FIAN, in collaboration with other members, releases the Right to Food and Nutrition Watch 2016

Publish Date: 
Friday, October 14, 2016

FIAN International, together with several ESCR-Net members as Observatori DESC, Pakistán FisherFolk Forum, People's Health Movement, Dejusticia, Habitat International Coalition and World Oganization Against Torture, released its Right to Food and Nutrition Watch 2016 at the Food and Agriculture Organization (FAO) of the United Nations. Titled “Keeping Seeds in the Peoples’ Hands”, the publication found that seeds and biodiversity are under threat as a result of increasing corporate capture.

The publication gathered the views of civil society organizations, social movements and scholars all over the world and exposes how business seeks to privatize, monopolize and control seeds by patenting and commodifying them. The imposition of intellectual property rights and patents are putting formerly resilient peasant seed systems at risk and is coming at the expense of peoples’ human rights and the maintenance of biodiversity.

Recent trends, show that corporations are aiming for a tighter grip on genetic resources to reap even larger profits and are driving processes of environmental degradation, climate change, and biodiversity loss, inducing violence, conflicts, evictions, and displacements.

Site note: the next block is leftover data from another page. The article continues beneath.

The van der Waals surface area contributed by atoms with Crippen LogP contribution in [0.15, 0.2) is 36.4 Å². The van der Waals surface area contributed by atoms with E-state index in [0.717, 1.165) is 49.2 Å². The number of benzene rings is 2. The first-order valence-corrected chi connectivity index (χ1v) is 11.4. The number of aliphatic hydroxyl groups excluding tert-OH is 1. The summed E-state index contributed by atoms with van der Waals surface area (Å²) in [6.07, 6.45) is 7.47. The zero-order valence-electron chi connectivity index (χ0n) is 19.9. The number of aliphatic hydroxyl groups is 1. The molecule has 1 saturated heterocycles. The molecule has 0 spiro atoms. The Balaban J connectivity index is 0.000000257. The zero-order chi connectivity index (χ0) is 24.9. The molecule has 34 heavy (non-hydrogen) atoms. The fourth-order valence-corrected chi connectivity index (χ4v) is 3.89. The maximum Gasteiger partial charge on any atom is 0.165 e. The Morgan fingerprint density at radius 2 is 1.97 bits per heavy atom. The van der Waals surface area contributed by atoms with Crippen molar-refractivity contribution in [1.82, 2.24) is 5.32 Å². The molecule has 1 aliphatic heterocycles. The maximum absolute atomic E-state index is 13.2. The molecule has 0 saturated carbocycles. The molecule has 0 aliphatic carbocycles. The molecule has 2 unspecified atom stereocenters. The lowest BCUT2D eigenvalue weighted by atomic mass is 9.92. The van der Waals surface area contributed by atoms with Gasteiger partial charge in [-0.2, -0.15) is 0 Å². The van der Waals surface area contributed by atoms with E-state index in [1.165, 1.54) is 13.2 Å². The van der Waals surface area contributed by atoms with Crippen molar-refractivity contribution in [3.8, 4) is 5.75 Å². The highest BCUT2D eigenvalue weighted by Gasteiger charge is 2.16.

Furthermore, the criminalization of human rights defenders is increasingly associated with environmental struggles and is blurring the line between environmental and human rights struggles. Only in 2015, more than three people were killed every week defending their land, forests and rivers against destructive industries. 

The publication calls for states to fulfill their human rights obligations by adopting stronger policies and laws that recognize and protect peasants' rights to save, use, exchange and sell seed. It recommends the establishment of a coordinated 'warning systems' to support victims and activists that are being harassed, criminalized, and imprisoned for defending the commons. It also emphasizes the need for states to prevent corporate capture of public policymaking and influence in international processes.

Read the full publication here.